Beginner’s Telescope Guide: What You Can Buy For $500
Posted by Brian Ventrudo
“Can you recommend a good telescope for a beginner?”. It’s a question we get a lot here at One-Minute Astronomer. So here’s the first of a series of articles that gives you quality options for astronomy gear for a range of budgets. Today, an example of an outfit you can get for less than $500.
• Telescope. An 8” (200 mm) Dobsonian-type reflector like the Orion SkyQuest XT8 gives you the best balance between aperture, portability, ease of use, and optical quality. With a 1200 mm focal length, it’s a great all-round scope for lunar, planetary, double-star, and deep-sky visual observing. This scope is “powered by you”… there is no go-to and no tracking. Just give the tube a push to track keep the object in view. Total cost: $300
Orion SkyQuest XT8 Telescope (click image to learn more…)
• Eyepieces. Most scopes come with one or two eyepieces. The above scope has a 25 mm and 10 mm eyepiece to give you 48x and 120x. Not bad. But get a short-focal length eyepiece for higher-power views of planets and double stars. Here’s a 6.3mm Plossl eyepiece that gives you 190x with the above scope. Total Cost: $55
• Books and Maps. The best telescope in the world won’t do you much good if you don’t know how to use it or where to point it. Get a guidebook like Star Watch and a simple star map like this Sky Atlas. The Pocket Sky Atlas by Roger Sinnott is also superb. Total cost: $31
A Deeper Look
• Accessories. A red LED flashlight helps you see your maps and hardware in the dark. Red light ensures your eyes remain dark-adapted and sensitive to faint light. And if there’s a lot of ambient light where you observe, try an eyepatch to keep your observing eye at peak sensitivity. Total Cost: $20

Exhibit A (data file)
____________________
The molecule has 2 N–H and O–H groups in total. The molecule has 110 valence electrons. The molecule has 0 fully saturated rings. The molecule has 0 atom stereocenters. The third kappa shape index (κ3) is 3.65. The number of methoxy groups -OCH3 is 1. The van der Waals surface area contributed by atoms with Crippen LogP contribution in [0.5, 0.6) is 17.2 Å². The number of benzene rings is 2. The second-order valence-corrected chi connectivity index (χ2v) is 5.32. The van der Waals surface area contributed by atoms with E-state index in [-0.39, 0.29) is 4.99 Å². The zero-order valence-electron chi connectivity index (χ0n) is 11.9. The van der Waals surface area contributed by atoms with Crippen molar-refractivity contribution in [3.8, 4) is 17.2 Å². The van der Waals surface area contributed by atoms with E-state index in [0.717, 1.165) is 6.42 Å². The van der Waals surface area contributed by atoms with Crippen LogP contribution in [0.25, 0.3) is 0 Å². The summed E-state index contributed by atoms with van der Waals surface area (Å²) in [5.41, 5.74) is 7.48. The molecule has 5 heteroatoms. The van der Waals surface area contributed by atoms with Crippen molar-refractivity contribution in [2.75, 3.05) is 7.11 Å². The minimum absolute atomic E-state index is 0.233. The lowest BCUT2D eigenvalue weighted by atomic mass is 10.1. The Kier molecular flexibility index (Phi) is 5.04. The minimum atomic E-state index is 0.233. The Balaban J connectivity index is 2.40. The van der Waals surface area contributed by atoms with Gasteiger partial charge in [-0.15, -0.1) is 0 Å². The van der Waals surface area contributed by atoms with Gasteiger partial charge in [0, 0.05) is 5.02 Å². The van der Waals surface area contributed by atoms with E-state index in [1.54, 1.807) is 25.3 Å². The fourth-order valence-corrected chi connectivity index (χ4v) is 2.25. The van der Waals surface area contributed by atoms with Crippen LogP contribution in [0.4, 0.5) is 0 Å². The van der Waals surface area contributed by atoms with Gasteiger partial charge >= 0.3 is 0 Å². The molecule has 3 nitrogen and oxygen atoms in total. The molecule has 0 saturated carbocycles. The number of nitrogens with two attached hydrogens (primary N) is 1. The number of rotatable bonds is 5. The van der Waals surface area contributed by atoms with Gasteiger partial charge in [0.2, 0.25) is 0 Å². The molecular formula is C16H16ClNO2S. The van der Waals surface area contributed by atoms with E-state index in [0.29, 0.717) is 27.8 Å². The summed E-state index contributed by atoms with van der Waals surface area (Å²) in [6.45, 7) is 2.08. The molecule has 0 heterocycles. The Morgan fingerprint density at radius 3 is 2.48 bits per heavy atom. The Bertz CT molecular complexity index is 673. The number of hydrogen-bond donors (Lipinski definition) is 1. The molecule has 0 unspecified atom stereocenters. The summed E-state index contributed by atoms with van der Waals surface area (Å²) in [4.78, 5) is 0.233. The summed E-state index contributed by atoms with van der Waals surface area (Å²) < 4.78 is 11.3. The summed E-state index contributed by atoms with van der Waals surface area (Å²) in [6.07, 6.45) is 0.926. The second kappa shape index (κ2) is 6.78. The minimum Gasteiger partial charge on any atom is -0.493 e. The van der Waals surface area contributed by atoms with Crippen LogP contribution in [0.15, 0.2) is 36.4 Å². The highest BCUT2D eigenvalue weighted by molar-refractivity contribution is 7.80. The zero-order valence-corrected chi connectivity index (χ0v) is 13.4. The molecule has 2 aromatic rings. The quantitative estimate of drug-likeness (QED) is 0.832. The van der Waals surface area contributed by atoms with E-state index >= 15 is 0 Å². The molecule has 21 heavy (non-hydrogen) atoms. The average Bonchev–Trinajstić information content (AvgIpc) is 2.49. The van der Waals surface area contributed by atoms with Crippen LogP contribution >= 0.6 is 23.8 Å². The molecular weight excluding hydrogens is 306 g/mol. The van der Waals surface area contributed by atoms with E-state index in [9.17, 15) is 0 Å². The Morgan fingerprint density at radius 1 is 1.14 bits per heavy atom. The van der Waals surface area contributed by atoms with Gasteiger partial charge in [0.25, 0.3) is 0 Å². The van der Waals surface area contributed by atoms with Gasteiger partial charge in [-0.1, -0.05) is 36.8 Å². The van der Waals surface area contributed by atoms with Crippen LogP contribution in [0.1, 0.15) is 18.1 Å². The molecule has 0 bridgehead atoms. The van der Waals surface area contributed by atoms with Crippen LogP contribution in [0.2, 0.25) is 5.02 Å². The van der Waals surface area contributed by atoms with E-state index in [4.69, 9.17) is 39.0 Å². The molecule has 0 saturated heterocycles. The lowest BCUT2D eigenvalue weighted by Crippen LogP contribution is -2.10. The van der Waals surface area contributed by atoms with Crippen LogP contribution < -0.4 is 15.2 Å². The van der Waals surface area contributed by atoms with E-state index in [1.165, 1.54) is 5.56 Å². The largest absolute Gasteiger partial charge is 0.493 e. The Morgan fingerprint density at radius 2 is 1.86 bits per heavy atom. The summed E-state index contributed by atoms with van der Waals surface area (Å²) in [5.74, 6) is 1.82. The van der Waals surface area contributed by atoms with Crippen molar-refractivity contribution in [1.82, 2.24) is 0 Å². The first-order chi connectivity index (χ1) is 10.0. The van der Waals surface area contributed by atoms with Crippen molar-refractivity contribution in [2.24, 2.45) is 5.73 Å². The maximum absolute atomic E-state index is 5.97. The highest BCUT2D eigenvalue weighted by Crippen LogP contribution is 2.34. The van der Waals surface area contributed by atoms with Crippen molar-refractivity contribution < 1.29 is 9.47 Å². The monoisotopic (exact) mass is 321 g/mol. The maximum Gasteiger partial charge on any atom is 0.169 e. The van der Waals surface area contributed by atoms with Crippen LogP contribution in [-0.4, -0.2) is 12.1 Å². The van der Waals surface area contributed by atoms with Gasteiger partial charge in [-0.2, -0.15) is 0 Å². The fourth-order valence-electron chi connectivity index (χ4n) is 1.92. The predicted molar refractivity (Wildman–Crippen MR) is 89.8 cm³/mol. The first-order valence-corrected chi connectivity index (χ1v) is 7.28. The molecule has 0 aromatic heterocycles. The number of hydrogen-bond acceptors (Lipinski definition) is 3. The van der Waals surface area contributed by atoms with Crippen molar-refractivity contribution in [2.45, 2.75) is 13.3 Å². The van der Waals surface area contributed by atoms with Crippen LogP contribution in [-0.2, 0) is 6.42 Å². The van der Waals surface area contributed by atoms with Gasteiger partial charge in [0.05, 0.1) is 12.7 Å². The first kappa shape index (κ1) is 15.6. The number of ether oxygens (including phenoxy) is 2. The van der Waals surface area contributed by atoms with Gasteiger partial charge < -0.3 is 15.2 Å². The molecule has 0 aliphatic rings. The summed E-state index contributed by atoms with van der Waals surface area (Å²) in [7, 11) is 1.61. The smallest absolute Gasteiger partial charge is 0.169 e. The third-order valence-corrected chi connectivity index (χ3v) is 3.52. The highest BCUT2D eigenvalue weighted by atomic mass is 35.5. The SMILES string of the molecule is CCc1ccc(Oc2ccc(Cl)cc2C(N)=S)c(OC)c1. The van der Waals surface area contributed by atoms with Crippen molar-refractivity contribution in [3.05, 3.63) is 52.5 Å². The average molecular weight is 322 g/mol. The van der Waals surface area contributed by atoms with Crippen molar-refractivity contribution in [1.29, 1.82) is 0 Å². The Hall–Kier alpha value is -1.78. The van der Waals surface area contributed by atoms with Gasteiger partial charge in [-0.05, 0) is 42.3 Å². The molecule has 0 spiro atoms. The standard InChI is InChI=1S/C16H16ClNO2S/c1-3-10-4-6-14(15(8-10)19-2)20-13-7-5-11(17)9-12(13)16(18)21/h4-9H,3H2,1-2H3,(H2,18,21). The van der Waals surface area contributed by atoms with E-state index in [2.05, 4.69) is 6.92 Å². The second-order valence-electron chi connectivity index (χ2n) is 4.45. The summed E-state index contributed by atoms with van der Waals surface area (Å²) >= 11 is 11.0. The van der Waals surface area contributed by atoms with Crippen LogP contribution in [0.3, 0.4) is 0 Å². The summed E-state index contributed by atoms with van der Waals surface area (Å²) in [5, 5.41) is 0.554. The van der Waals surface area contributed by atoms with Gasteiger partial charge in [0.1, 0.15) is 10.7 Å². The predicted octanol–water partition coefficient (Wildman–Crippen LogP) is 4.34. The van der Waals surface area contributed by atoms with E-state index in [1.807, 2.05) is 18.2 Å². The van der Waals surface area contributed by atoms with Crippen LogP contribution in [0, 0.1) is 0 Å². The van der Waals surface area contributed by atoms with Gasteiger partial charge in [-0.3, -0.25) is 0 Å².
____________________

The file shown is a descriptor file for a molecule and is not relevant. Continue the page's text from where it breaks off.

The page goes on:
• Notebook. Use a notebook to record your observations and drawings. You’ll get a sense of accomplishment as you see your observing log grow to include ever more elusive deep-sky objects. Total Cost: $3
• Filter. This one is optional. But if you like to look at planetary and emission nebulae, get a filter that reduces the effect of light pollution while passing most of the narrowband light from nebula. The improvement in contrast is amazing. This filter won’t help with stars, galaxies, and planets… only nebulae. Total Cost: $90.
• Grand Total: $499.00 (Note: Prices here are approximate, are listed in U.S. dollars, and don’t include shipping and taxes. Prices in your country might be a little different).
Good To Know
Twenty or thirty years ago, a good 8-inch telescope was beyond the means of most people. Now, with mass manufacturing techniques used by Asian suppliers, telescope prices are lower in real dollars than they’ve ever been. Still, if you have less than $400, I suggest you save a little more money. It’s worth the wait to get a good instrument. Whatever you do, stay away from cheaper department store telescopes, or really any new telescope that sells for less than $250.
I was an amateur astronomer for nearly ten years before I looked through a telescope with a mirror larger than 6 inches. Such a scope was just too hard to find back then. The choice and value available today are truly amazing.